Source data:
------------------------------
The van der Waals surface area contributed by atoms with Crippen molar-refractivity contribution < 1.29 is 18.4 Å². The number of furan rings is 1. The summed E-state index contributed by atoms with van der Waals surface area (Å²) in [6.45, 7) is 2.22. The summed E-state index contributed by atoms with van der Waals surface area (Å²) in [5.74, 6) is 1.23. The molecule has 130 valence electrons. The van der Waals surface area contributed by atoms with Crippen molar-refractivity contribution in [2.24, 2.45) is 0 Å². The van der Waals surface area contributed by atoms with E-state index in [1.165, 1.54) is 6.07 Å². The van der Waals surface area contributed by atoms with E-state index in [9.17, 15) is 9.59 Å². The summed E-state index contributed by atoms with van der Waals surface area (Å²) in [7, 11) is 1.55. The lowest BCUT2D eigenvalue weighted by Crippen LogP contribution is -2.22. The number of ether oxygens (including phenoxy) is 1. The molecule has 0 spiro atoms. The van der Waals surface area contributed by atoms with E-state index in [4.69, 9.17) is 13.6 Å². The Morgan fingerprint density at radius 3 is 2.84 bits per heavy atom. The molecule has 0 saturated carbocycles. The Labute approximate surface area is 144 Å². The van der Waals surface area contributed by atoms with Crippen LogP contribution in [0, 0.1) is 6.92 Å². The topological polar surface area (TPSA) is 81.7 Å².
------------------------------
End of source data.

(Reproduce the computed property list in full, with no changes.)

The van der Waals surface area contributed by atoms with Crippen molar-refractivity contribution < 1.29 is 18.4 Å². The number of furan rings is 1. The summed E-state index contributed by atoms with van der Waals surface area (Å²) in [6.45, 7) is 2.22. The summed E-state index contributed by atoms with van der Waals surface area (Å²) in [5.74, 6) is 1.23. The molecule has 130 valence electrons. The van der Waals surface area contributed by atoms with Crippen molar-refractivity contribution in [2.24, 2.45) is 0 Å². The van der Waals surface area contributed by atoms with E-state index in [1.165, 1.54) is 6.07 Å². The van der Waals surface area contributed by atoms with E-state index in [9.17, 15) is 9.59 Å². The summed E-state index contributed by atoms with van der Waals surface area (Å²) in [7, 11) is 1.55. The lowest BCUT2D eigenvalue weighted by Crippen LogP contribution is -2.22. The number of ether oxygens (including phenoxy) is 1. The molecule has 0 spiro atoms. The van der Waals surface area contributed by atoms with E-state index in [4.69, 9.17) is 13.6 Å². The Morgan fingerprint density at radius 3 is 2.84 bits per heavy atom. The molecule has 0 saturated carbocycles. The Labute approximate surface area is 144 Å². The van der Waals surface area contributed by atoms with Crippen LogP contribution in [0, 0.1) is 6.92 Å². The topological polar surface area (TPSA) is 81.7 Å².